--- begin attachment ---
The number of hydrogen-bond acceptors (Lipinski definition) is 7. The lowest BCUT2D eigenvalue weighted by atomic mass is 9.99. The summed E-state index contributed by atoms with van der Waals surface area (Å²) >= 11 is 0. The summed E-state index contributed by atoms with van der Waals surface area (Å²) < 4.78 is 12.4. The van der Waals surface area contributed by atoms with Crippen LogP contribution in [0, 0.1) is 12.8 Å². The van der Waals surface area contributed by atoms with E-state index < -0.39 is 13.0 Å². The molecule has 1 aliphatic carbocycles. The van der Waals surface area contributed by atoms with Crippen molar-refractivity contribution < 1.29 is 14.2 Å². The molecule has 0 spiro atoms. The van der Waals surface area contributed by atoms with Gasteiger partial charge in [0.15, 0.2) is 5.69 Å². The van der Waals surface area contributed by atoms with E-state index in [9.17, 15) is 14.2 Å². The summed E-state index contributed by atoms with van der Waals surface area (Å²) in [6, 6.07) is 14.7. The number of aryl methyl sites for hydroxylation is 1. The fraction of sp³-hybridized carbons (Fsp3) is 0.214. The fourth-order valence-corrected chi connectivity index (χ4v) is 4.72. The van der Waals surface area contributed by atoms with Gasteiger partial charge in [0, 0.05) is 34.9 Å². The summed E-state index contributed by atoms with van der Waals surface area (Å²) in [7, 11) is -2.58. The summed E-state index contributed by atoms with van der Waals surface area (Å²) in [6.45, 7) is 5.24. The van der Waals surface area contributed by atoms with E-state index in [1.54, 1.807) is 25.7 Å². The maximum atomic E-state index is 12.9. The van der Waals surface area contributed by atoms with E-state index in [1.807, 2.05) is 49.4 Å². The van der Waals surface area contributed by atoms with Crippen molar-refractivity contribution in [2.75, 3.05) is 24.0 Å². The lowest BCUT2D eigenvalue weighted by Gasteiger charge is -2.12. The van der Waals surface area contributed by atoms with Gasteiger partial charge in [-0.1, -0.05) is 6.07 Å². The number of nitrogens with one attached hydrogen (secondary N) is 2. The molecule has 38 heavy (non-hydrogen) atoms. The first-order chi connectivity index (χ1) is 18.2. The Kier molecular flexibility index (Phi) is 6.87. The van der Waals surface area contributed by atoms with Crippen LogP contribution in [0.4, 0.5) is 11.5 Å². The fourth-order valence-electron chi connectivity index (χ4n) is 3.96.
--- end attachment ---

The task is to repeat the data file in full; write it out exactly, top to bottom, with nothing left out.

The number of hydrogen-bond acceptors (Lipinski definition) is 7. The lowest BCUT2D eigenvalue weighted by atomic mass is 9.99. The summed E-state index contributed by atoms with van der Waals surface area (Å²) >= 11 is 0. The summed E-state index contributed by atoms with van der Waals surface area (Å²) < 4.78 is 12.4. The van der Waals surface area contributed by atoms with Crippen LogP contribution in [0, 0.1) is 12.8 Å². The van der Waals surface area contributed by atoms with E-state index < -0.39 is 13.0 Å². The molecule has 1 aliphatic carbocycles. The van der Waals surface area contributed by atoms with Crippen molar-refractivity contribution < 1.29 is 14.2 Å². The molecule has 0 spiro atoms. The van der Waals surface area contributed by atoms with Gasteiger partial charge in [0.15, 0.2) is 5.69 Å². The van der Waals surface area contributed by atoms with E-state index in [9.17, 15) is 14.2 Å². The summed E-state index contributed by atoms with van der Waals surface area (Å²) in [6, 6.07) is 14.7. The number of aryl methyl sites for hydroxylation is 1. The fraction of sp³-hybridized carbons (Fsp3) is 0.214. The fourth-order valence-corrected chi connectivity index (χ4v) is 4.72. The van der Waals surface area contributed by atoms with Gasteiger partial charge in [0, 0.05) is 34.9 Å². The summed E-state index contributed by atoms with van der Waals surface area (Å²) in [7, 11) is -2.58. The summed E-state index contributed by atoms with van der Waals surface area (Å²) in [6.45, 7) is 5.24. The van der Waals surface area contributed by atoms with E-state index in [1.54, 1.807) is 25.7 Å². The maximum atomic E-state index is 12.9. The van der Waals surface area contributed by atoms with E-state index in [1.807, 2.05) is 49.4 Å². The van der Waals surface area contributed by atoms with Crippen molar-refractivity contribution in [2.75, 3.05) is 24.0 Å². The lowest BCUT2D eigenvalue weighted by Gasteiger charge is -2.12. The van der Waals surface area contributed by atoms with Gasteiger partial charge in [-0.1, -0.05) is 6.07 Å². The number of nitrogens with one attached hydrogen (secondary N) is 2. The molecule has 38 heavy (non-hydrogen) atoms. The first-order chi connectivity index (χ1) is 18.2. The Kier molecular flexibility index (Phi) is 6.87. The van der Waals surface area contributed by atoms with Crippen LogP contribution in [0.4, 0.5) is 11.5 Å². The fourth-order valence-electron chi connectivity index (χ4n) is 3.96.